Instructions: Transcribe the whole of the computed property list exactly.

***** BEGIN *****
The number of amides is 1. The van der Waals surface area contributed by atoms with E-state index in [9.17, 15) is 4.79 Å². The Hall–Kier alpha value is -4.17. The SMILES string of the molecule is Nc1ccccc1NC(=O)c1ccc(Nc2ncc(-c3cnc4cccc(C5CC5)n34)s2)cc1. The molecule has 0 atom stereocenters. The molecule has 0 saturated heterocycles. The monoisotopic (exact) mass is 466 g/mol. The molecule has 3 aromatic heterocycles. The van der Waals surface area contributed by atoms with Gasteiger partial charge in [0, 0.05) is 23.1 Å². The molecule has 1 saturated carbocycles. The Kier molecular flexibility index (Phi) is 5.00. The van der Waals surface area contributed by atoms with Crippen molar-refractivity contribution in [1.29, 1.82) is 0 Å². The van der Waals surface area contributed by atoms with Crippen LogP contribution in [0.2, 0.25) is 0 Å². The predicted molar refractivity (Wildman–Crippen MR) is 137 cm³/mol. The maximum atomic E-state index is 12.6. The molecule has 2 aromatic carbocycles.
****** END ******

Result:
The number of amides is 1. The van der Waals surface area contributed by atoms with E-state index in [9.17, 15) is 4.79 Å². The Hall–Kier alpha value is -4.17. The SMILES string of the molecule is Nc1ccccc1NC(=O)c1ccc(Nc2ncc(-c3cnc4cccc(C5CC5)n34)s2)cc1. The molecule has 0 atom stereocenters. The molecule has 0 saturated heterocycles. The monoisotopic (exact) mass is 466 g/mol. The molecule has 3 aromatic heterocycles. The van der Waals surface area contributed by atoms with Gasteiger partial charge in [0, 0.05) is 23.1 Å². The molecule has 1 saturated carbocycles. The Kier molecular flexibility index (Phi) is 5.00. The van der Waals surface area contributed by atoms with Crippen molar-refractivity contribution in [1.29, 1.82) is 0 Å². The van der Waals surface area contributed by atoms with Crippen LogP contribution in [0.2, 0.25) is 0 Å². The predicted molar refractivity (Wildman–Crippen MR) is 137 cm³/mol. The maximum atomic E-state index is 12.6. The molecule has 2 aromatic carbocycles.